Chai LK, Macdonald-Wicks L, Hure AJ, Burrows TL, Blumfield ML, Smith R, Collins CE, 'Disparities exist between the Australian Guide to Healthy Eating and the dietary intakes of young children aged two to three years', Nutrition and Dietetics, 73 312-320 (2016) [C1]
Â© 2015 Dietitians Association of Australia Aim: To compare dietary intakes of young children to the Australian Guide to Healthy Eating (AGHE) and Nutrient Reference Values (NRVs)... [more]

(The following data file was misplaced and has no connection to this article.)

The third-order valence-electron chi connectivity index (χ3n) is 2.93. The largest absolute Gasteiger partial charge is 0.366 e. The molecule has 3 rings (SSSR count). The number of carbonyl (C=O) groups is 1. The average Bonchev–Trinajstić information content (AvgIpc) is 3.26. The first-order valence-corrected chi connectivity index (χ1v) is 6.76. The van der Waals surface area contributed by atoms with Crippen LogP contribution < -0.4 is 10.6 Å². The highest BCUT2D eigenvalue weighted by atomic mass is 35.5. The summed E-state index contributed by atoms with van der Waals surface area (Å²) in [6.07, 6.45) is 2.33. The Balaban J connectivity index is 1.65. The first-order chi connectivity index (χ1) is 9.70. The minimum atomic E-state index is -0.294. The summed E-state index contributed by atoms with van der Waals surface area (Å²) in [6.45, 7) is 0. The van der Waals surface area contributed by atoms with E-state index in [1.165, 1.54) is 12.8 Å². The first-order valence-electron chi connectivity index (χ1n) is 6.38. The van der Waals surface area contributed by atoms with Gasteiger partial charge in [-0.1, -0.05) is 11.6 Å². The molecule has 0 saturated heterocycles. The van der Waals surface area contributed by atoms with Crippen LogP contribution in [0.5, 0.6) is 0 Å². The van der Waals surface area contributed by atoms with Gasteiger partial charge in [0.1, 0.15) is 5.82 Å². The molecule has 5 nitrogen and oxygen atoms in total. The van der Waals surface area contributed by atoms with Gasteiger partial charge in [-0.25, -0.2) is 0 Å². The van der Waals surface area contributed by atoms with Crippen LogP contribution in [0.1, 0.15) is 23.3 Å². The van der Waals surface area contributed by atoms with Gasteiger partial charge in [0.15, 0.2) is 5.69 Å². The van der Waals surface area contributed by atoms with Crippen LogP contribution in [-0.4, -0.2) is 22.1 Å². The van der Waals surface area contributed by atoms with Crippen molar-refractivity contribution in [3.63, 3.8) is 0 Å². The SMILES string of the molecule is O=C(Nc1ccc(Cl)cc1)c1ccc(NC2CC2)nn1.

Â© 2015 Dietitians Association of Australia Aim: To compare dietary intakes of young children to the Australian Guide to Healthy Eating (AGHE) and Nutrient Reference Values (NRVs). Methods: Dietary intakes of 54 children (50% girls) aged two to three years (mean 2.7 years) from the Women and Their Children's Health (WATCH) study were reported by mothers using a validated 120-item food frequency questionnaire. Daily consumption of AGHE food group servings, macronutrients, and micronutrients were compared to the AGHE and NRVs using t-test with significance set at P < 0.05. Results: No child achieved all AGHE targets, with the majority consuming less breads/cereals (1.9 vs 4.0 servings/day), vegetables (1.3 vs 2.5), and meat/alternatives (0.7 vs 1.0), all P < 0.0001. Adequate servings were observed for dairy (2.2 vs 1.5) and fruit (1.3 vs 1.0). Macronutrients were within recommended ranges, although 96% exceeded saturated fatty acid recommendations. Children who met selected NRVs consumed more fruit (1.4 vs 1.0; P < 0.0086), dairy (2.2 vs 1.5; P < 0.0001) and discretionary foods (2.6 vs =1.0; P < 0.0001) but less breads/cereals (2.0 vs 4.0; P < 0.0001) and vegetables (1.3 vs 2.5; P < 0.0001) servings, compared to the AGHE recommended servings. Conclusions: Child dietary intakes did not align with AGHE, while adequate nutrient profiles were achieved by various dietary patterns. Future studies involving data from larger, representative samples of children are warranted.